When we use the term “hungry heart,” we are usually not speaking in the literal, scientific sense. The Hebrew bible associated all feelings with the heart, hunger and thirst included and quoted Abraham as saying we shall eat to “sustain our hearts.” However, today we tend to more often associate these signals with the mind and brain. However, is the whole body concept so far-fetched? After all, if our heart does fuel our body, and our stomach does fuel our heart, then maybe the heart can be hungry. And if the heart is hungry, what should we feed it?

The Food-Heart Connection
According to Julie Zumpano, RD, LD, and dietitian for the Preventive Cardiology and Nutrition Program at Cleveland Clinic says, “You can definitely reduce your risk of developing cardiovascular disease by eating certain foods every day. Try to eat foods that are in their natural form, as they come from the ground.” Here are some suggestions for a heart-healthy diet.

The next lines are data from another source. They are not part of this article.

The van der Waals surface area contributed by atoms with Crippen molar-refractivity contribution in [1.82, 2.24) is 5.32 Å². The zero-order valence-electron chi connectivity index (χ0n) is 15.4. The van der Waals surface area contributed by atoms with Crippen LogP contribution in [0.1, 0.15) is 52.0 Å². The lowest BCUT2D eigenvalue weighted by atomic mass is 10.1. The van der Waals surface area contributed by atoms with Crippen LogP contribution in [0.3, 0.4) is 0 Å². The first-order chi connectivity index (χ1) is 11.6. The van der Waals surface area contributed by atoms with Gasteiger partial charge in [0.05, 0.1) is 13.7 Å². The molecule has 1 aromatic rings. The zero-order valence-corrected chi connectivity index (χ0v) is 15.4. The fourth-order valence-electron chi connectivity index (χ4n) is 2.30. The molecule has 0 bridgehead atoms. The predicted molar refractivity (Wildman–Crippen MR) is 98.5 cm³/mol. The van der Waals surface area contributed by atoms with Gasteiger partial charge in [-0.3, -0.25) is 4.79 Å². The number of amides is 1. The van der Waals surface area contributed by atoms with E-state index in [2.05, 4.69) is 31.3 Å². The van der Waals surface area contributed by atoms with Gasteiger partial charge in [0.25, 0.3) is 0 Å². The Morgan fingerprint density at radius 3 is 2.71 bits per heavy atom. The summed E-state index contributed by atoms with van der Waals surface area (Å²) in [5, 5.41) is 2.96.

Fish
Fish are packed with omega-3’s to support your heart. Eating fish with a high omega-3 content, such as salmon and mackerel can help prevent the formation of blood clots, and help maintain healthy cholesterol and blood pressure levels.

Salmon

Almonds
A handful of almonds contains a huge load of nutrients! Not only do these nuts have protein, magnesium, and fiber, but they are also high in vitamin E, biotin, monosaturated fats and antioxidants to protect against oxidative stress. They have also been shown to help reduce risk of heart disease and lower bad cholesterol levels.

Beans